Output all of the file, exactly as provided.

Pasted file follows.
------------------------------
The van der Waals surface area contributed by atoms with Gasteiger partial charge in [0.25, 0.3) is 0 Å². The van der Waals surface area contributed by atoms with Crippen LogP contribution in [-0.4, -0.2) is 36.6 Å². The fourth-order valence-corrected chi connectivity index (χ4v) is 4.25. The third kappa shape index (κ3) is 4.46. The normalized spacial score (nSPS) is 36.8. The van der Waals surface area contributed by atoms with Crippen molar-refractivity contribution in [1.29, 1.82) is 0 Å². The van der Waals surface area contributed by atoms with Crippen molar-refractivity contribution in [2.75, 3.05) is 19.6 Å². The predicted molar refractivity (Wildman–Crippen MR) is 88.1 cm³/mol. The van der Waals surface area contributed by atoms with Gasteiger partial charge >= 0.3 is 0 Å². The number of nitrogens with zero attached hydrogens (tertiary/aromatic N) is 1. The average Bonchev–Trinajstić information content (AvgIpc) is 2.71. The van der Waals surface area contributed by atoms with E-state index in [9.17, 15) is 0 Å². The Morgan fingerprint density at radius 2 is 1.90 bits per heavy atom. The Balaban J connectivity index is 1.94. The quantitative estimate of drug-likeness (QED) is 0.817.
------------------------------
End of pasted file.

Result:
The van der Waals surface area contributed by atoms with Gasteiger partial charge in [0.25, 0.3) is 0 Å². The van der Waals surface area contributed by atoms with Crippen LogP contribution in [-0.4, -0.2) is 36.6 Å². The fourth-order valence-corrected chi connectivity index (χ4v) is 4.25. The third kappa shape index (κ3) is 4.46. The normalized spacial score (nSPS) is 36.8. The van der Waals surface area contributed by atoms with Crippen molar-refractivity contribution in [1.29, 1.82) is 0 Å². The van der Waals surface area contributed by atoms with Crippen molar-refractivity contribution in [2.75, 3.05) is 19.6 Å². The predicted molar refractivity (Wildman–Crippen MR) is 88.1 cm³/mol. The van der Waals surface area contributed by atoms with Gasteiger partial charge >= 0.3 is 0 Å². The number of nitrogens with zero attached hydrogens (tertiary/aromatic N) is 1. The average Bonchev–Trinajstić information content (AvgIpc) is 2.71. The van der Waals surface area contributed by atoms with E-state index in [9.17, 15) is 0 Å². The Morgan fingerprint density at radius 2 is 1.90 bits per heavy atom. The Balaban J connectivity index is 1.94. The quantitative estimate of drug-likeness (QED) is 0.817.